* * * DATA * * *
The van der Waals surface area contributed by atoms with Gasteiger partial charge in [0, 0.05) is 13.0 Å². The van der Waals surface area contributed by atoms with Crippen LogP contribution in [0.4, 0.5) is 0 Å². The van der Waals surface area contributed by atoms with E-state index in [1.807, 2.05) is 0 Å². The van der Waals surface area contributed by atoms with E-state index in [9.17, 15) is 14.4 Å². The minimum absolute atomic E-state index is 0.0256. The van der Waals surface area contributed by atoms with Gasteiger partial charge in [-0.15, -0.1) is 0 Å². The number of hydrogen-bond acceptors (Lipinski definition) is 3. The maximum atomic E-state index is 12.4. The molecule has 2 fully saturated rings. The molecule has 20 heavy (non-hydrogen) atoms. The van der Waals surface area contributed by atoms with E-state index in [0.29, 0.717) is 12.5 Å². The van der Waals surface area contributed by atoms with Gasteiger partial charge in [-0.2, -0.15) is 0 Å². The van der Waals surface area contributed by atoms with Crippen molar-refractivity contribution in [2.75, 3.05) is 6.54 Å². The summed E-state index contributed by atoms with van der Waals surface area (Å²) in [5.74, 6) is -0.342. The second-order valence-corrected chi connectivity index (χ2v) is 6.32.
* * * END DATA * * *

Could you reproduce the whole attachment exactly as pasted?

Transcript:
The van der Waals surface area contributed by atoms with Gasteiger partial charge in [0, 0.05) is 13.0 Å². The van der Waals surface area contributed by atoms with Crippen LogP contribution in [0.4, 0.5) is 0 Å². The van der Waals surface area contributed by atoms with E-state index in [1.807, 2.05) is 0 Å². The van der Waals surface area contributed by atoms with E-state index in [9.17, 15) is 14.4 Å². The minimum absolute atomic E-state index is 0.0256. The van der Waals surface area contributed by atoms with Gasteiger partial charge in [-0.15, -0.1) is 0 Å². The number of hydrogen-bond acceptors (Lipinski definition) is 3. The maximum atomic E-state index is 12.4. The molecule has 2 fully saturated rings. The molecule has 20 heavy (non-hydrogen) atoms. The van der Waals surface area contributed by atoms with E-state index in [0.29, 0.717) is 12.5 Å². The van der Waals surface area contributed by atoms with Gasteiger partial charge in [-0.2, -0.15) is 0 Å². The van der Waals surface area contributed by atoms with Crippen molar-refractivity contribution in [2.75, 3.05) is 6.54 Å². The summed E-state index contributed by atoms with van der Waals surface area (Å²) in [5.74, 6) is -0.342. The second-order valence-corrected chi connectivity index (χ2v) is 6.32.